Erin Hills already playing mind games on players

By Rex HoggardJune 14, 2017, 7:17 pm

ERIN, Wis. – However you slice it, Erin Hills is a sprawling ballpark. Think the Coors Field of golf, with four par 5s that measure over 600 yards, four par 4s over 500 yards and a total tab that stretches 23,400 feet from the back tees.

Intimidating, interminable, immense, whatever qualifier you choose seems to fit this year’s Midwest stopover, and the seemingly impromptu yard work by the maintenance staff on Tuesday only crystalized the notion that the USGA is already in damage control mode.

Officials said trimming portions of Erin Hill’s fescue wasn’t a byproduct of player complaints. Instead it was, essentially, a move to make the layout more playable less than 48 hours before the first tee shot is hit.

But for all the tales of woe and the increasingly clever chatter on social media, it won’t be the “miscue with the fescue” that will ultimately define this championship or any other agronomic issue (see Bay, Chambers 2015).

It’s all a shell game, sleight of hand stuff to draw the players’ attention. If the field is worried about the length of the fescue on the fourth hole they aren’t paying attention to the man behind the curtain.

U.S. Open: Tee times | Full coverage

The same could be said of those ridiculous numbers on the Erin Hills scorecard.

One caddie explained this week that it took him more than 30,000 steps to round Erin Hills during a practice round, but ultimately it won’t be the physical toll players will need to overcome so much as it will be the championship’s unique mental challenges.

The consensus is the layout won’t play nearly as long as advertised thanks to rolling hills and fairways that run as fast as you typical green at a municipal track; but for those sitting around thinking about the next 72 holes it certainly leaves an impression.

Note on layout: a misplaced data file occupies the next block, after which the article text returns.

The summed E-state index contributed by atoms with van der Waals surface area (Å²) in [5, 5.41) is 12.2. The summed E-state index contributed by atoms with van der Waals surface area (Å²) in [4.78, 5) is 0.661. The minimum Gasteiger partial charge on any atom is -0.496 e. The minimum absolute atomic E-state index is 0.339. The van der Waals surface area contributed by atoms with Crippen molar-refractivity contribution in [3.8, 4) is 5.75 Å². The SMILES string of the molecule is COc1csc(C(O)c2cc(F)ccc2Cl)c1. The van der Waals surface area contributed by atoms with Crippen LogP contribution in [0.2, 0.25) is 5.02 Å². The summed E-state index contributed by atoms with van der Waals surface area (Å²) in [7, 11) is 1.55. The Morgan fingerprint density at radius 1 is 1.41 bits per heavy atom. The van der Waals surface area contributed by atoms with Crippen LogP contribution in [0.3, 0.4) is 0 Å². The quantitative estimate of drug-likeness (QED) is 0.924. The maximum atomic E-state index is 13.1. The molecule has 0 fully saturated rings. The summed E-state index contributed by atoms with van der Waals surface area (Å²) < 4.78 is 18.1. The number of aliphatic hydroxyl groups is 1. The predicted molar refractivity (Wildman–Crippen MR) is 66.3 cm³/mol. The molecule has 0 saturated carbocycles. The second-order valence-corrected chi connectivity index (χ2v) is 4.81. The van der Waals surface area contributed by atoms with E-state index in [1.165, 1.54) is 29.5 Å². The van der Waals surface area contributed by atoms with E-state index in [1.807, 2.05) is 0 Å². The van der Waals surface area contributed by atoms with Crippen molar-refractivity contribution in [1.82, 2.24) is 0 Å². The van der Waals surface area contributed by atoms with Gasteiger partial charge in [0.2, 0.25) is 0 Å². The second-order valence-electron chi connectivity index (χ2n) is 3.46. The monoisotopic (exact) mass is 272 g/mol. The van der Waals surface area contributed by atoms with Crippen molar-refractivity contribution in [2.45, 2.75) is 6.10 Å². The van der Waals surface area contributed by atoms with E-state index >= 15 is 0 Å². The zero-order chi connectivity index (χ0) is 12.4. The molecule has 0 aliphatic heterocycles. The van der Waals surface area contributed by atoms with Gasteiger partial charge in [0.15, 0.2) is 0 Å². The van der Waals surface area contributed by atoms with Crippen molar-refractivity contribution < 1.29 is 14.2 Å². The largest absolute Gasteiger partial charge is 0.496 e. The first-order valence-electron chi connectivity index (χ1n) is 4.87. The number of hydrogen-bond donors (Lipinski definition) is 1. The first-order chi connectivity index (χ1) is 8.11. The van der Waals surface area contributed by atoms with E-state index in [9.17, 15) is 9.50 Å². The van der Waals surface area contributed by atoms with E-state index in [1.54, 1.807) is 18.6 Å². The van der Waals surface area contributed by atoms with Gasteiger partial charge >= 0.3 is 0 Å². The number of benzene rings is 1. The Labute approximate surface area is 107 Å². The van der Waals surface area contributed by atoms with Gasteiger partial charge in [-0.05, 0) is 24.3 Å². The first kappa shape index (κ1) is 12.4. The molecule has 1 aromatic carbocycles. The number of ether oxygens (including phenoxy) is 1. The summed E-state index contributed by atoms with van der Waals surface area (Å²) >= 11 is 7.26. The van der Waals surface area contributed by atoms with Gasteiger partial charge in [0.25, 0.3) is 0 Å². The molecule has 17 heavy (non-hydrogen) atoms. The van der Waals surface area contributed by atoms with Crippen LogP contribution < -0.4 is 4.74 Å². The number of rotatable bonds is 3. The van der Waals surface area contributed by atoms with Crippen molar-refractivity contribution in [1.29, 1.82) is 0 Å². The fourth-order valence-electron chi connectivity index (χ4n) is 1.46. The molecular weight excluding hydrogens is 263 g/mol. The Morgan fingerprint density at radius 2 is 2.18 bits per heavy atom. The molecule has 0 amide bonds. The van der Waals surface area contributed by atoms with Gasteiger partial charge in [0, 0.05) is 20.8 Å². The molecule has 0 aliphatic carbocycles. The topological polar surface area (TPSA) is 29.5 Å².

“It's always a physical test. It's a big golf course. It's a tough one to walk. The rough is always thick. You're just putting more effort into each round. But then most of all it tests the mental game more than any other place in golf,” Jordan Spieth said. “If you came for a stress-free tournament you didn't come to the right place.”

You could argue that some in the 156-player field have already fallen victim to these mind games, but then acres of swaying fescue can do that to even the world’s best players.

Asked on Tuesday his reaction to the USGA’s decision to tidy up some of the deep stuff, Rory McIlroy made no attempt to hide his displeasure.

“We have 60 yards from rough line to rough line. You've got 156 of the best players in the world here, if we can't hit it within that avenue, you might as well pack your bags and go home,” McIlroy said.

Nothing brings out tough love like a U.S. Open.

While the Northern Irishman’s take may be a little harsh for some, it’s also a shining example of the mental impact of playing a U.S. Open. You don’t have to hit into the fescue to be impacted by the stuff, you just need to know it’s there.

The U.S. Open is as much a mind game as it is marathon. Look no further than the par-3 ninth, the shortest hole on the course at 135 yards, to prove the point. It should be no more than a wedge for most in the field, but the USGA blocked off seven different tee boxes they could use on the hole on any given day.

It’s all part of the competitive curveball that makes up the U.S. Open mystique, a test of a player’s mental ability every bit as a much as their mettle. It’s by design.